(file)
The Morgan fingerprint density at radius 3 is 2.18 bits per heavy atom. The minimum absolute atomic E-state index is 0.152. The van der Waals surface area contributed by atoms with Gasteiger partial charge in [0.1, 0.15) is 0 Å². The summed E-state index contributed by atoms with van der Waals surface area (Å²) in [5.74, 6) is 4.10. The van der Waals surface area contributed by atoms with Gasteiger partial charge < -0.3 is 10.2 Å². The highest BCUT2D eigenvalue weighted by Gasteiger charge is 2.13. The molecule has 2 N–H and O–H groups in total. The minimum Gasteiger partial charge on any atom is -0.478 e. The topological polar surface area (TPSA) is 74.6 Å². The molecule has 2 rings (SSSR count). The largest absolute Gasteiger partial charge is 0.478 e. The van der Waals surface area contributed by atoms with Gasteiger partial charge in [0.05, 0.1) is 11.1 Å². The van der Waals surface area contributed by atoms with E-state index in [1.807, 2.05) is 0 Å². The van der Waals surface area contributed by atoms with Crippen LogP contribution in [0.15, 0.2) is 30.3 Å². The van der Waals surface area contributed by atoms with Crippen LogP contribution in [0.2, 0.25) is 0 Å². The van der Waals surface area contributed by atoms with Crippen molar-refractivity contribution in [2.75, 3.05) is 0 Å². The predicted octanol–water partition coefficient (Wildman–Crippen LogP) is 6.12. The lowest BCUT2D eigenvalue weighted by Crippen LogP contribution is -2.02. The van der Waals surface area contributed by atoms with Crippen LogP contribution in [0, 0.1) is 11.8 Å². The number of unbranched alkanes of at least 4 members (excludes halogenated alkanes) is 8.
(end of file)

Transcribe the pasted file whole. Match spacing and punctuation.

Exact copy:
The Morgan fingerprint density at radius 3 is 2.18 bits per heavy atom. The minimum absolute atomic E-state index is 0.152. The van der Waals surface area contributed by atoms with Gasteiger partial charge in [0.1, 0.15) is 0 Å². The summed E-state index contributed by atoms with van der Waals surface area (Å²) in [5.74, 6) is 4.10. The van der Waals surface area contributed by atoms with Gasteiger partial charge < -0.3 is 10.2 Å². The highest BCUT2D eigenvalue weighted by Gasteiger charge is 2.13. The molecule has 2 N–H and O–H groups in total. The minimum Gasteiger partial charge on any atom is -0.478 e. The topological polar surface area (TPSA) is 74.6 Å². The molecule has 2 rings (SSSR count). The largest absolute Gasteiger partial charge is 0.478 e. The van der Waals surface area contributed by atoms with Gasteiger partial charge in [0.05, 0.1) is 11.1 Å². The van der Waals surface area contributed by atoms with E-state index in [1.807, 2.05) is 0 Å². The van der Waals surface area contributed by atoms with Crippen LogP contribution in [0.15, 0.2) is 30.3 Å². The van der Waals surface area contributed by atoms with Crippen LogP contribution in [0.2, 0.25) is 0 Å². The van der Waals surface area contributed by atoms with Crippen molar-refractivity contribution in [2.75, 3.05) is 0 Å². The predicted octanol–water partition coefficient (Wildman–Crippen LogP) is 6.12. The lowest BCUT2D eigenvalue weighted by Crippen LogP contribution is -2.02. The van der Waals surface area contributed by atoms with Crippen LogP contribution in [0, 0.1) is 11.8 Å². The number of unbranched alkanes of at least 4 members (excludes halogenated alkanes) is 8.